Tag Archives: labor day

Labor Day

September 4, 2020


There is a very spiritual side to this civic holiday. It is a blessing to have a job, to be able to put our God-given talents to good use, provide for ourselves and our families, and contribute to the betterment of society.

It is an occasion to thank God for our health, our talents and abilities, the job we have, the help that God has provided, the opportunities that have opened up for us, the work that we have been able to do, the sense of satisfaction and inner peace that have come with all that we have accomplished, the things that we have learned on the job, the partnerships we have enjoyed with our co-workers, the relationships with clients and customers, and the fruits and rewards that we have received for our labors. This weekend is a perfect time to offer God a prayer of thanks.

Holy Family

Mechelen – The neogothic sculptural group of Holy family in the workroom form 19. cent. st. Katharine church or Katharinakerk. iStock-sedmak

For those who are still working, it is a time to recommit to being industrious and hardworking, diligent and dependable, energetic and responsible – to honor God in the performance of our labors. For those who are retired, it is time to pause, look back, take stock of a lifetime of labor, and offer God praise and thanks for the journey.

It is also a time to be mindful of those who are not able to labor, those who are not able to find work, or have been laid off, or have been eliminated in restructuring, the unemployed, or for those who do not have a good job, the underpaid, or for those who have not been able to find a job that corresponds to their abilities, the underemployed. Many are going through labor woes and are suffering hard times. Let us pray for those enduring labor problems that they will be able to find meaningful jobs that pay a just wage.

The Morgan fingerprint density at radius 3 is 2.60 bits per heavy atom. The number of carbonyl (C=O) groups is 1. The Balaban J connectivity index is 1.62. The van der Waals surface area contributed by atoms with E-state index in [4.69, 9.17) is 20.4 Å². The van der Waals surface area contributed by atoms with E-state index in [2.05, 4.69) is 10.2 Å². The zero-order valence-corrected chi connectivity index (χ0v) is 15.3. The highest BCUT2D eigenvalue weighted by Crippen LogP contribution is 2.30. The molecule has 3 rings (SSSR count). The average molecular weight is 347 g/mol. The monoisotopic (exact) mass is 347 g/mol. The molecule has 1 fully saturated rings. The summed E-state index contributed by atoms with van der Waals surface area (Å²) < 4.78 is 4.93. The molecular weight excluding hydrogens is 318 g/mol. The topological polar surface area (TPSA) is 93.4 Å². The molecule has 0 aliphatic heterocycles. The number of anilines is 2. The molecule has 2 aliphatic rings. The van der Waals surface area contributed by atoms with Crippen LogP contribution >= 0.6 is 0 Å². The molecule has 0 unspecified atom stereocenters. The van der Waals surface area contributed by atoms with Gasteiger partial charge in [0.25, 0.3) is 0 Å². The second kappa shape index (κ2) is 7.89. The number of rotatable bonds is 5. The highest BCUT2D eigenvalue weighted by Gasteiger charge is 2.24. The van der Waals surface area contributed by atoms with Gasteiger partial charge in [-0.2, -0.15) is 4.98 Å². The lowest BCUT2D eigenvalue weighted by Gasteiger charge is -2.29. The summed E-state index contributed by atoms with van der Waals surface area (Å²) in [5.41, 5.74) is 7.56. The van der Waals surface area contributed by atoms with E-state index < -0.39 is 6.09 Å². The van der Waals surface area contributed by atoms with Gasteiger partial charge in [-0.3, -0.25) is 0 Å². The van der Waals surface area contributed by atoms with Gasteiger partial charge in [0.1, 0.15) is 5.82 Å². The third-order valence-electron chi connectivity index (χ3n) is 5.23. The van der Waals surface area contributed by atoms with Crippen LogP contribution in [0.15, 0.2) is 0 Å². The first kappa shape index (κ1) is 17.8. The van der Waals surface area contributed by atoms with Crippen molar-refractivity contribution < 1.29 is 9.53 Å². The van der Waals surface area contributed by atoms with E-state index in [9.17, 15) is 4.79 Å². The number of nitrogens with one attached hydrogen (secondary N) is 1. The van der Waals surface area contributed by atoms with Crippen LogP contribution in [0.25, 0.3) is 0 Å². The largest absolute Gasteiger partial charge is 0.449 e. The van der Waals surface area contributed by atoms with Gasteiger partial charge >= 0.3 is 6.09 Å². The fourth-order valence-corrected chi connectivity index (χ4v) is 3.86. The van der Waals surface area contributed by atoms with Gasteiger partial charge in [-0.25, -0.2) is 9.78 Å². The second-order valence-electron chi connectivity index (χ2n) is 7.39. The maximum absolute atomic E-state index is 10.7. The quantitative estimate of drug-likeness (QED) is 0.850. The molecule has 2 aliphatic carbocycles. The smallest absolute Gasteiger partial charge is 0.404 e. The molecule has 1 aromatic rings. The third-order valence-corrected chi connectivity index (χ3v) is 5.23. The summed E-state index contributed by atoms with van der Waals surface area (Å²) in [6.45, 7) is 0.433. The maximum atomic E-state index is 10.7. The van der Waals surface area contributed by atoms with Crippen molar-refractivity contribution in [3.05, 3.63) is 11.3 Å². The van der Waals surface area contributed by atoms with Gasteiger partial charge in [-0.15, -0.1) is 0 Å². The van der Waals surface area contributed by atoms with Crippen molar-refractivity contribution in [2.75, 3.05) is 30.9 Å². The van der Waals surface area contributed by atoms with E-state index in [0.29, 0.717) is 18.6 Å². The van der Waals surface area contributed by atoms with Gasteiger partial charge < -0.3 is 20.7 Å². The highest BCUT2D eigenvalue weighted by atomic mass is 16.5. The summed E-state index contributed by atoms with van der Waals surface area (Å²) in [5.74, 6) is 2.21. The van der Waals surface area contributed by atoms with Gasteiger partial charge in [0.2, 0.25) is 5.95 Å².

There are other terrible labor problems. Many workers labor under adverse conditions. Some are required to work too long or too hard. Some jobs are extremely dangerous. Many are mistreated by their employers. Children are forced to work in some places. Many are injured on the job. Let us pray that the problems and abuses associated with labor would be eliminated.

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Church job or not, ultimately we have the same Employer

August 30, 2013


Parish sanctuary renovation in progress. Work done directly for the Church or for a secular employer is all work for God.

Parish sanctuary renovation in progress. Work done directly for the Church or for a secular employer is all work done for God.

Renovation of my parish’s sanctuary began this week, and along with fellow parishioners I enjoy checking out the progress. As workers rebuild the altar, lay marble tile and complete other project tasks working directly under the sanctuary crucifix, they clearly are laboring for the Church.

But next month when these workers are laying tile at a car dealership or in a private home, will they still be working for God? What about the rest of us who hold jobs in secular professions, is the Lord in our work as much as He is in that of a priest or others working for the Church?

God and our work